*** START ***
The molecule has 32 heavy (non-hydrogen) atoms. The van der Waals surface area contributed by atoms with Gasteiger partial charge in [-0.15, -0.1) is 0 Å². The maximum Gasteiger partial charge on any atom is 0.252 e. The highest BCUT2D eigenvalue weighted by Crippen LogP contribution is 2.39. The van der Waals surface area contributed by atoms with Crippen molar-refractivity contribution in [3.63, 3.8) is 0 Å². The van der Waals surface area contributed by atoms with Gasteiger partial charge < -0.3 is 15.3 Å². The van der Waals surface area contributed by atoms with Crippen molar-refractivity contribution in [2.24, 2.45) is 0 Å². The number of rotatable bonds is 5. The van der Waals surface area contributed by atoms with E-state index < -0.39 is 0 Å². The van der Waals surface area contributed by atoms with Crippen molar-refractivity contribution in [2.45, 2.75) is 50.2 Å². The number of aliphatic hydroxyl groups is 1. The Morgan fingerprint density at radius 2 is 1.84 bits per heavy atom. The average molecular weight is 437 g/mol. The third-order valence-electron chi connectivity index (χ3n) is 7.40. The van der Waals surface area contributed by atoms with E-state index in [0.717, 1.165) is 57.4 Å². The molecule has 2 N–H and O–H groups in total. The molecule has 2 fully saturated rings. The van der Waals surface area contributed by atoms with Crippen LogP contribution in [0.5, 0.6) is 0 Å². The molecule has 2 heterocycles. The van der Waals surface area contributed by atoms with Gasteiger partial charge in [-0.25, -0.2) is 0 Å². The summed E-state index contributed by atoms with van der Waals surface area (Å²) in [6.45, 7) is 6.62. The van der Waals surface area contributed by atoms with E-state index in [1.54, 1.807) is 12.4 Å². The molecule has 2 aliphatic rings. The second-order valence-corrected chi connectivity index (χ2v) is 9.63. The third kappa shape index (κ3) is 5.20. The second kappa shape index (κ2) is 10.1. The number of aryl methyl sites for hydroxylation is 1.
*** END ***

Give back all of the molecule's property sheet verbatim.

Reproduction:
The molecule has 32 heavy (non-hydrogen) atoms. The van der Waals surface area contributed by atoms with Gasteiger partial charge in [-0.15, -0.1) is 0 Å². The maximum Gasteiger partial charge on any atom is 0.252 e. The highest BCUT2D eigenvalue weighted by Crippen LogP contribution is 2.39. The van der Waals surface area contributed by atoms with Crippen molar-refractivity contribution in [3.63, 3.8) is 0 Å². The van der Waals surface area contributed by atoms with Gasteiger partial charge < -0.3 is 15.3 Å². The van der Waals surface area contributed by atoms with Crippen molar-refractivity contribution in [2.24, 2.45) is 0 Å². The number of rotatable bonds is 5. The van der Waals surface area contributed by atoms with E-state index < -0.39 is 0 Å². The van der Waals surface area contributed by atoms with Crippen molar-refractivity contribution in [2.45, 2.75) is 50.2 Å². The number of aliphatic hydroxyl groups is 1. The Morgan fingerprint density at radius 2 is 1.84 bits per heavy atom. The average molecular weight is 437 g/mol. The third-order valence-electron chi connectivity index (χ3n) is 7.40. The van der Waals surface area contributed by atoms with E-state index in [0.717, 1.165) is 57.4 Å². The molecule has 2 N–H and O–H groups in total. The molecule has 2 fully saturated rings. The van der Waals surface area contributed by atoms with Crippen LogP contribution in [0.5, 0.6) is 0 Å². The molecule has 2 heterocycles. The van der Waals surface area contributed by atoms with Gasteiger partial charge in [-0.25, -0.2) is 0 Å². The summed E-state index contributed by atoms with van der Waals surface area (Å²) in [6.45, 7) is 6.62. The van der Waals surface area contributed by atoms with E-state index in [1.54, 1.807) is 12.4 Å². The molecule has 2 aliphatic rings. The second-order valence-corrected chi connectivity index (χ2v) is 9.63. The third kappa shape index (κ3) is 5.20. The second kappa shape index (κ2) is 10.1. The number of aryl methyl sites for hydroxylation is 1.